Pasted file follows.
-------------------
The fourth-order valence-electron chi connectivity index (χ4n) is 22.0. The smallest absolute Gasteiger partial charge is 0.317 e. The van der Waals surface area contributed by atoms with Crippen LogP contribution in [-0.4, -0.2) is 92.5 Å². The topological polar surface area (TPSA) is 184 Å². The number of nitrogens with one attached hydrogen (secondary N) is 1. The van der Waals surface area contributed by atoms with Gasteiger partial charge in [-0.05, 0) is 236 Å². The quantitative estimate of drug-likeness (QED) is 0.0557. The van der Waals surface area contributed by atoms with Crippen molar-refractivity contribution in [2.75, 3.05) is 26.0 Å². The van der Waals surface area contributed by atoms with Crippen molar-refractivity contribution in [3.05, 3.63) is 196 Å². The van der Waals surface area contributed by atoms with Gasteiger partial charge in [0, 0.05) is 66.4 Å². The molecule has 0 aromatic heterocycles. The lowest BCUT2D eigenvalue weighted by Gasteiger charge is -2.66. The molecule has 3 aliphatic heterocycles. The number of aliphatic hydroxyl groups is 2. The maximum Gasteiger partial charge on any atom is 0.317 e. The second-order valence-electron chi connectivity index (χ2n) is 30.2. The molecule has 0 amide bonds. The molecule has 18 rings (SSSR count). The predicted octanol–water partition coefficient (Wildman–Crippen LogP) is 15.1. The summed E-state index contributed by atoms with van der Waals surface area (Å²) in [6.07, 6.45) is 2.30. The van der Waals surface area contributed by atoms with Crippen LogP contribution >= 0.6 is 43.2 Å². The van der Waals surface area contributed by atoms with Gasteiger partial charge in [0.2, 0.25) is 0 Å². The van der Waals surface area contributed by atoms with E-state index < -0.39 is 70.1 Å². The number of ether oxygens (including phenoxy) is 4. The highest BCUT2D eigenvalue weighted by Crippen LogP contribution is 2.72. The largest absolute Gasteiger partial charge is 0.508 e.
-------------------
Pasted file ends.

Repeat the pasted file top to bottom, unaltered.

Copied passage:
The fourth-order valence-electron chi connectivity index (χ4n) is 22.0. The smallest absolute Gasteiger partial charge is 0.317 e. The van der Waals surface area contributed by atoms with Crippen LogP contribution in [-0.4, -0.2) is 92.5 Å². The topological polar surface area (TPSA) is 184 Å². The number of nitrogens with one attached hydrogen (secondary N) is 1. The van der Waals surface area contributed by atoms with Gasteiger partial charge in [-0.05, 0) is 236 Å². The quantitative estimate of drug-likeness (QED) is 0.0557. The van der Waals surface area contributed by atoms with Crippen molar-refractivity contribution in [2.75, 3.05) is 26.0 Å². The van der Waals surface area contributed by atoms with Crippen molar-refractivity contribution in [3.05, 3.63) is 196 Å². The van der Waals surface area contributed by atoms with Gasteiger partial charge in [0, 0.05) is 66.4 Å². The molecule has 0 aromatic heterocycles. The lowest BCUT2D eigenvalue weighted by Gasteiger charge is -2.66. The molecule has 3 aliphatic heterocycles. The number of aliphatic hydroxyl groups is 2. The maximum Gasteiger partial charge on any atom is 0.317 e. The second-order valence-electron chi connectivity index (χ2n) is 30.2. The molecule has 0 amide bonds. The molecule has 18 rings (SSSR count). The predicted octanol–water partition coefficient (Wildman–Crippen LogP) is 15.1. The summed E-state index contributed by atoms with van der Waals surface area (Å²) in [6.07, 6.45) is 2.30. The van der Waals surface area contributed by atoms with Crippen LogP contribution >= 0.6 is 43.2 Å². The van der Waals surface area contributed by atoms with Gasteiger partial charge in [0.2, 0.25) is 0 Å². The van der Waals surface area contributed by atoms with E-state index < -0.39 is 70.1 Å². The number of ether oxygens (including phenoxy) is 4. The highest BCUT2D eigenvalue weighted by Crippen LogP contribution is 2.72. The largest absolute Gasteiger partial charge is 0.508 e.